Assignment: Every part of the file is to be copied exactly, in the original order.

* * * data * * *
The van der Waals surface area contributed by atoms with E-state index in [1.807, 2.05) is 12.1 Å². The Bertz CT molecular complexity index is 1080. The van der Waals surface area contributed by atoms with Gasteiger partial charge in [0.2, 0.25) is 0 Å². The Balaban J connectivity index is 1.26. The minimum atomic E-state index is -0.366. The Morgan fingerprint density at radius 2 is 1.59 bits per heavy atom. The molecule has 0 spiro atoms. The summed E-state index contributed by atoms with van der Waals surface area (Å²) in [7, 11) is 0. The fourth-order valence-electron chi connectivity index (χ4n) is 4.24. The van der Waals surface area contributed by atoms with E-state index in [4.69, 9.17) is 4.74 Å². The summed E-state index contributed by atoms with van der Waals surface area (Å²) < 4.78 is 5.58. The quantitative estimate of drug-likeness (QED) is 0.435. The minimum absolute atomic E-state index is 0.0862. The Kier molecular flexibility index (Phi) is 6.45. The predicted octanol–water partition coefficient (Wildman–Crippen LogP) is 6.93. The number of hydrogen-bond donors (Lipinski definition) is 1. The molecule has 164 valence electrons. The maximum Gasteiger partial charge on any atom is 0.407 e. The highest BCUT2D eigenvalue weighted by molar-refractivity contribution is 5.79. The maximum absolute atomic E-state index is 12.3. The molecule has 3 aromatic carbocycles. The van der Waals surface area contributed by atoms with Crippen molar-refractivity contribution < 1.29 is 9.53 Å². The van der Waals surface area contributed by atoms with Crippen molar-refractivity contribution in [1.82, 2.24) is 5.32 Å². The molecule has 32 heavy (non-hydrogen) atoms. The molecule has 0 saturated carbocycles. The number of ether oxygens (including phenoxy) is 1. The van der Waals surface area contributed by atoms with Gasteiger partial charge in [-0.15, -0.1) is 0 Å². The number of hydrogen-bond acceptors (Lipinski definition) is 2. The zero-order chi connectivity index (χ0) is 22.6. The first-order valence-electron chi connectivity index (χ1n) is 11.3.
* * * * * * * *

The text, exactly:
The van der Waals surface area contributed by atoms with E-state index in [1.807, 2.05) is 12.1 Å². The Bertz CT molecular complexity index is 1080. The van der Waals surface area contributed by atoms with Gasteiger partial charge in [0.2, 0.25) is 0 Å². The Balaban J connectivity index is 1.26. The minimum atomic E-state index is -0.366. The Morgan fingerprint density at radius 2 is 1.59 bits per heavy atom. The molecule has 0 spiro atoms. The summed E-state index contributed by atoms with van der Waals surface area (Å²) in [7, 11) is 0. The fourth-order valence-electron chi connectivity index (χ4n) is 4.24. The van der Waals surface area contributed by atoms with E-state index in [4.69, 9.17) is 4.74 Å². The summed E-state index contributed by atoms with van der Waals surface area (Å²) < 4.78 is 5.58. The quantitative estimate of drug-likeness (QED) is 0.435. The minimum absolute atomic E-state index is 0.0862. The Kier molecular flexibility index (Phi) is 6.45. The predicted octanol–water partition coefficient (Wildman–Crippen LogP) is 6.93. The number of hydrogen-bond donors (Lipinski definition) is 1. The molecule has 164 valence electrons. The maximum Gasteiger partial charge on any atom is 0.407 e. The highest BCUT2D eigenvalue weighted by molar-refractivity contribution is 5.79. The maximum absolute atomic E-state index is 12.3. The molecule has 3 aromatic carbocycles. The van der Waals surface area contributed by atoms with Crippen molar-refractivity contribution < 1.29 is 9.53 Å². The van der Waals surface area contributed by atoms with Crippen molar-refractivity contribution in [1.82, 2.24) is 5.32 Å². The molecule has 32 heavy (non-hydrogen) atoms. The molecule has 0 saturated carbocycles. The number of ether oxygens (including phenoxy) is 1. The van der Waals surface area contributed by atoms with Gasteiger partial charge in [-0.15, -0.1) is 0 Å². The number of hydrogen-bond acceptors (Lipinski definition) is 2. The zero-order chi connectivity index (χ0) is 22.6. The first-order valence-electron chi connectivity index (χ1n) is 11.3.